Temboz 0.4.4 released

I have released version 0.4.4 of my web-based aggregator, Temboz. Apart from cosmetic fixes, the new version improves filtering by supplying convenience functions to simplify writing rules. For instance:

content_any_words('foot', 'football', 'tennis', 'rugby')

is equivalent to the older syntax:

('foot' in content_words or 'football' in content_words
 or 'tennis' in content_words or 'rugby' in content_words)

This release also includes an automatic garbage collection mechanism to keep the database size manageable. Uninteresting articles (those flagged “thumbs down”) are purged of their content every day between 3AM and 4AM. The article metadata itself (title, timestamps, permalinks) is kept to avoid the articles reappearing if they are still present in the feeds (some infrequently updated feeds keep really old articles in their XML). By default, articles older than 7 days are purged, this is configurable in param.py, and you will need to update this file to add the corresponding parameter.

Temboz 0.4.2 released

I have released version 0.4.2 of Temboz. This is a bugfix release to address an issue that could cause a feed to stop the server. All users are advised to upgrade.

Temboz 0.4 released

I have released version 0.4 of my web-based aggregator, Temboz. The new version focuses on performance, by adding an index and rewriting some queries to gain almost an order of magnitude performance on the two most common operations, viewing unread articles and the “all feeds” summary page. Upgraders will need to read the UPGRADE file to add the index to their existing database.

RSS/Atom and information overload

I have been running Temboz, my home-made RSS/Atom aggregator, for half a year now, and it is interesting to take stock. I ran a report on the database to count how many items per day I read, how many are filtered out automatically, and how many I flagged as interesting.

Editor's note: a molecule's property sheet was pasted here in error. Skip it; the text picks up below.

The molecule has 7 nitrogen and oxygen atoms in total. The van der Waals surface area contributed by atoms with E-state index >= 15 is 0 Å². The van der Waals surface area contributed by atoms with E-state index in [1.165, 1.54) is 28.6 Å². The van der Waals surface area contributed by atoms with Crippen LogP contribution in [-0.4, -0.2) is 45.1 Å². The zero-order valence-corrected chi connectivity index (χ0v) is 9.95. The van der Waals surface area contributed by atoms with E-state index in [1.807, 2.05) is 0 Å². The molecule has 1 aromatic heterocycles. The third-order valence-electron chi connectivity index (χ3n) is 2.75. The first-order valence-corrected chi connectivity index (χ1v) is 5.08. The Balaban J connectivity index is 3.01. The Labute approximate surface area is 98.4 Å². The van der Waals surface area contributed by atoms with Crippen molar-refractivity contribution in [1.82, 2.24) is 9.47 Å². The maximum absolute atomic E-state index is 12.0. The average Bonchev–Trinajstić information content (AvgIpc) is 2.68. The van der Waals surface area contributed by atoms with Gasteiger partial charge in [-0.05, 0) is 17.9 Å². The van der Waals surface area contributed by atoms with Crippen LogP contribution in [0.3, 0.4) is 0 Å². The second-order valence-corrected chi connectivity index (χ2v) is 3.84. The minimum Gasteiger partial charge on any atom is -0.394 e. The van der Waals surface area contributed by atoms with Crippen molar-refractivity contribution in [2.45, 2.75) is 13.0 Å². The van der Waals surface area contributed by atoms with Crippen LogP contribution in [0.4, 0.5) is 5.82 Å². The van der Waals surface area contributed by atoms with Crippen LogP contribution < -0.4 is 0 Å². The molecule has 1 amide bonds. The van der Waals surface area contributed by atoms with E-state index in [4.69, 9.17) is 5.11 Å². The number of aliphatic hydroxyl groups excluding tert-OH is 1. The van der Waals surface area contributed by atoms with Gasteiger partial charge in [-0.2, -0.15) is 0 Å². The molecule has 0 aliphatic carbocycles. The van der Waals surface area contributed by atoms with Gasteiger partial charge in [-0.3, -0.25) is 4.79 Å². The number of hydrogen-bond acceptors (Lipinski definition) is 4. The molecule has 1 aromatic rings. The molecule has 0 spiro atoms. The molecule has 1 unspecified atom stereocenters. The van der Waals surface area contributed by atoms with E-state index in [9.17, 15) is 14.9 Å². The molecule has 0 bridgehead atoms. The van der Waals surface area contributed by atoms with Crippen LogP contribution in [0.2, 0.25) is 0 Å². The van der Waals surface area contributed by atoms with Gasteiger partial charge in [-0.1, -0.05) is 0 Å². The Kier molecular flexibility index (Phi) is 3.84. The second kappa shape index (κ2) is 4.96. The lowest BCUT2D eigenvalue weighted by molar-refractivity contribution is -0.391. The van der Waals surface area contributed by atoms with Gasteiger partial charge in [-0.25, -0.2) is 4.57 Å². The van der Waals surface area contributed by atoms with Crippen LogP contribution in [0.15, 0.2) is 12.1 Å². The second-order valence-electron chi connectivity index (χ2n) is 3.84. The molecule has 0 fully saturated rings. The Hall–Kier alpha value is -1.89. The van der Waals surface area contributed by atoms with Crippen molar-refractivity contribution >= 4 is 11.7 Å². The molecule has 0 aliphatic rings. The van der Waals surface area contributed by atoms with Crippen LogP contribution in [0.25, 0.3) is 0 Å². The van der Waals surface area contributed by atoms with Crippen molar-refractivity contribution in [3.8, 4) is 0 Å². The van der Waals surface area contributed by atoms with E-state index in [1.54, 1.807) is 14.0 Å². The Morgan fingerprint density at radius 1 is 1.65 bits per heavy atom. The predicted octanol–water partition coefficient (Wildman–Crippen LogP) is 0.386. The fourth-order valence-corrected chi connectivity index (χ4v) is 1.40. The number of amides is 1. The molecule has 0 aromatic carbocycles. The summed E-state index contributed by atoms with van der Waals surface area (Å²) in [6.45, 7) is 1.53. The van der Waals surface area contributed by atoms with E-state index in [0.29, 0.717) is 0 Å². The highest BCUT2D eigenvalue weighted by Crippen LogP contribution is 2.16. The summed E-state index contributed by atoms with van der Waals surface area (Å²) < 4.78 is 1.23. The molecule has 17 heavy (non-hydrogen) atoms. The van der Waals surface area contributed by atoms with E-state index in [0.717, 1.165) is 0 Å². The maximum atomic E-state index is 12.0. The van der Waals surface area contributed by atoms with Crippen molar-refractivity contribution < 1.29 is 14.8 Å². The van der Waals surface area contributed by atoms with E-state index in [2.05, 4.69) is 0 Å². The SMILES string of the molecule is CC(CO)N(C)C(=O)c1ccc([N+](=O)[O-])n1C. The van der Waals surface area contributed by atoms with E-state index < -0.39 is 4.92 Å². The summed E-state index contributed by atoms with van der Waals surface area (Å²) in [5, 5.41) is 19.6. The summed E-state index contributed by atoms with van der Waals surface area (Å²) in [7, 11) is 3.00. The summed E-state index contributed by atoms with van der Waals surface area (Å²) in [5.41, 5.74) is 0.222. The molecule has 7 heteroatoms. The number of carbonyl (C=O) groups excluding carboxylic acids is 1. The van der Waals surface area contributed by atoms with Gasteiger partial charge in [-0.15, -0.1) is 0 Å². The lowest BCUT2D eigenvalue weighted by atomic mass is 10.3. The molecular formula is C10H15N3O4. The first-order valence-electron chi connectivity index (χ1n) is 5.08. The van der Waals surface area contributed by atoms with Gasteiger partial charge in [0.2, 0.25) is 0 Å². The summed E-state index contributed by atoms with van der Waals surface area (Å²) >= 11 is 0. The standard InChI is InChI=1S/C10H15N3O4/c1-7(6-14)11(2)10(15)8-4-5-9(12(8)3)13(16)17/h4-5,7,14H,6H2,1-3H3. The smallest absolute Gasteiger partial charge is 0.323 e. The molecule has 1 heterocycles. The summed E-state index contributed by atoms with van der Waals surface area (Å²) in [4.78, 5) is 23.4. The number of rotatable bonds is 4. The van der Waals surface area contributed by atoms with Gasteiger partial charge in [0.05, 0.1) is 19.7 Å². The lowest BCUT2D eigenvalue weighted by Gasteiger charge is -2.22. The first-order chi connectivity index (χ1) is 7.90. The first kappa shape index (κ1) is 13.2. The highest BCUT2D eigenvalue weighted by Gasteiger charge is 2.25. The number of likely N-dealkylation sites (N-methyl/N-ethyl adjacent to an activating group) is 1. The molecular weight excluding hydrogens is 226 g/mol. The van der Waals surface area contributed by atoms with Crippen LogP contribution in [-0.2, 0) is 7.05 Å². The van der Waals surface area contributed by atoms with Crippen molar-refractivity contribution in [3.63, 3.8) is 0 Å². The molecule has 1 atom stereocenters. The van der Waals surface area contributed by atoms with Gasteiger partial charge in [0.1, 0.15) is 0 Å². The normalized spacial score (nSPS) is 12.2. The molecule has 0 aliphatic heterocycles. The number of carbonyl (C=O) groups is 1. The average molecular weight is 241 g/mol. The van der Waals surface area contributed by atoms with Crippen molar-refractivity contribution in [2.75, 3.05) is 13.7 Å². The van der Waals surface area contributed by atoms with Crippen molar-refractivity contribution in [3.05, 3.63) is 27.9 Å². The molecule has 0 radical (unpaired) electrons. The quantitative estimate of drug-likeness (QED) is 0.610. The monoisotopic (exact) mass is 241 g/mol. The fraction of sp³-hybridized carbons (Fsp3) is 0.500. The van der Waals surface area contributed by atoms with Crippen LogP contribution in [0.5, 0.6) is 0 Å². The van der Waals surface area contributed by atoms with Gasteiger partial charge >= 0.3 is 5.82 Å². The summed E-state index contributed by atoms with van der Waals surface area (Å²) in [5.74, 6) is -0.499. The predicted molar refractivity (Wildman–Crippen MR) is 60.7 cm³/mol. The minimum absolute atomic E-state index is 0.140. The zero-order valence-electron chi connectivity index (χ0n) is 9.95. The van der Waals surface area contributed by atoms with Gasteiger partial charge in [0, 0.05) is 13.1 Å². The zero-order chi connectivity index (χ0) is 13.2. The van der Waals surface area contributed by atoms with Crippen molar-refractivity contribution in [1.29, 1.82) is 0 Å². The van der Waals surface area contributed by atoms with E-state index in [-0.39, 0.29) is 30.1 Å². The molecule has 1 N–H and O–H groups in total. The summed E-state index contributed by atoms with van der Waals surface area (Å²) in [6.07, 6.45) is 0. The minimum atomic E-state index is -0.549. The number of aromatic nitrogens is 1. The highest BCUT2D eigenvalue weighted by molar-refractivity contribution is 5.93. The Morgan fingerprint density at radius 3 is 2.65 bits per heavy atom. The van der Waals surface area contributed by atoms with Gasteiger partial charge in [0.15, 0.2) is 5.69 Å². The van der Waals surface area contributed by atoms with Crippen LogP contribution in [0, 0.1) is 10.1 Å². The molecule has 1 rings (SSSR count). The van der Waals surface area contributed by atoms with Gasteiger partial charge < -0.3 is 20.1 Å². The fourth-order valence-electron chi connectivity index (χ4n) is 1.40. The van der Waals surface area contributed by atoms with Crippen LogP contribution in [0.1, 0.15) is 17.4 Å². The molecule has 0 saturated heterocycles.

Temboz statistics

The most obvious thing is the steady increase in the number of articles per day, while the number of articles I flag as interesting remains mostly constant (perhaps a sign of greater selectivity). The increase is primarily due to an increase in the number of feeds I subscribe to — as the ergonomics of the feed reader improved (at least from my perspective), I can read more feeds. The addition of filtering also allows me to read via RSS sources of information I used to check daily, such as the Photo.net forums. As time goes, I find I seldom regularly visit web sites on a daily basis any more, not even the New York Times (granted, the steadily deteriorating quality of their journalism might have something to do with that).

My filtering scheme is manual and rules-based. I am a bit leery of implementing something like Bayesian filtering, as articles I flag as “uninteresting” are not necessarily articles I would like to be filtered away – some are duplicates, some are worth a chuckle but not much more. The risk with the “Daily Me” is to lock oneself into a routine and self-reinforcing echo chamber, so I try and keep a balanced diet of information. Some subjects I am completely uninterested in, however, for instance one of my rules filters out anything sports-related from The Guardian.

As I enrich my library of filtering rules, the proportion of articles filtered is increasing steadily (the recent dip in September was caused by a flurry of feed subscriptions). A 20% time savings is nothing to sniff at. Fatigue plays a role — I dislike phones and finally got fed up with the plethora of cell phone reviews this week and filtered out all articles dealing with phones altogether.

Temboz statistics

One big win would be an algorithm that could reliably detect and group together articles that are on the same topic, the way Google News does (Google News has the potential to be the ultimate RSS/Atom aggregator). I experimented with a scheme to look for duplicated URLs inside the articles, but this didn’t work very well. Some form of statistical natural language processing would be needed, but that is more work than I am prepared to put in right now.